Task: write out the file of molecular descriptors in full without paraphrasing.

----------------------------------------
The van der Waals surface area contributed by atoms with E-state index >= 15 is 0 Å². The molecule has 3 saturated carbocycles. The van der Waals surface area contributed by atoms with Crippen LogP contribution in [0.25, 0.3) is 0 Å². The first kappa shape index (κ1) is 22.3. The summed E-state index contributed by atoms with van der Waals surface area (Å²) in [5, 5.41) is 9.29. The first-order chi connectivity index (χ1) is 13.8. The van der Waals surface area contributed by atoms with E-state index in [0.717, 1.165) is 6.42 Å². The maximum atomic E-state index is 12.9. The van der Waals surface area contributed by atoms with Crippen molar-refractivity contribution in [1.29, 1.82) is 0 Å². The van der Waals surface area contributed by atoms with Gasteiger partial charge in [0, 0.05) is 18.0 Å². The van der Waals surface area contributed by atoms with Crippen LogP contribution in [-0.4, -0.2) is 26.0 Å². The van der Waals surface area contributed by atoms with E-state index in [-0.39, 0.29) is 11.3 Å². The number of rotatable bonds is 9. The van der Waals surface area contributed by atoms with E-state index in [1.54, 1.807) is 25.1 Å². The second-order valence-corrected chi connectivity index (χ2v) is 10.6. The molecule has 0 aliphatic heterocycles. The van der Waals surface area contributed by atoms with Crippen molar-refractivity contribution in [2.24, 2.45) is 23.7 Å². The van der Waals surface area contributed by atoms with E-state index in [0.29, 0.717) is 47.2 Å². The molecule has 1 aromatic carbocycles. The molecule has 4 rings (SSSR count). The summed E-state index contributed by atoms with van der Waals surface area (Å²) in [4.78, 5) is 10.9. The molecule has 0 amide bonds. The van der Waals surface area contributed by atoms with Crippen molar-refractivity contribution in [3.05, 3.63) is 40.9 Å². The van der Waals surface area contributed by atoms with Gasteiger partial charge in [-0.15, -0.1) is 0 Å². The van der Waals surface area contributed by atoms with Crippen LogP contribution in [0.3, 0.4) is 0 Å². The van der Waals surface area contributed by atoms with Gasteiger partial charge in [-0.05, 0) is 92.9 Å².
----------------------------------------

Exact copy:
The van der Waals surface area contributed by atoms with E-state index >= 15 is 0 Å². The molecule has 3 saturated carbocycles. The van der Waals surface area contributed by atoms with Crippen LogP contribution in [0.25, 0.3) is 0 Å². The first kappa shape index (κ1) is 22.3. The summed E-state index contributed by atoms with van der Waals surface area (Å²) in [5, 5.41) is 9.29. The first-order chi connectivity index (χ1) is 13.8. The van der Waals surface area contributed by atoms with E-state index in [0.717, 1.165) is 6.42 Å². The maximum atomic E-state index is 12.9. The van der Waals surface area contributed by atoms with Crippen molar-refractivity contribution in [1.29, 1.82) is 0 Å². The van der Waals surface area contributed by atoms with Gasteiger partial charge in [0, 0.05) is 18.0 Å². The van der Waals surface area contributed by atoms with Crippen LogP contribution in [-0.4, -0.2) is 26.0 Å². The van der Waals surface area contributed by atoms with E-state index in [-0.39, 0.29) is 11.3 Å². The number of rotatable bonds is 9. The van der Waals surface area contributed by atoms with E-state index in [1.54, 1.807) is 25.1 Å². The second-order valence-corrected chi connectivity index (χ2v) is 10.6. The molecule has 0 aliphatic heterocycles. The van der Waals surface area contributed by atoms with Crippen molar-refractivity contribution in [2.24, 2.45) is 23.7 Å². The van der Waals surface area contributed by atoms with E-state index in [0.29, 0.717) is 47.2 Å². The molecule has 1 aromatic carbocycles. The molecule has 4 rings (SSSR count). The summed E-state index contributed by atoms with van der Waals surface area (Å²) in [4.78, 5) is 10.9. The molecule has 0 amide bonds. The van der Waals surface area contributed by atoms with Crippen molar-refractivity contribution in [3.05, 3.63) is 40.9 Å². The van der Waals surface area contributed by atoms with Gasteiger partial charge in [-0.15, -0.1) is 0 Å². The van der Waals surface area contributed by atoms with Crippen LogP contribution in [0.3, 0.4) is 0 Å². The van der Waals surface area contributed by atoms with Gasteiger partial charge in [-0.05, 0) is 92.9 Å².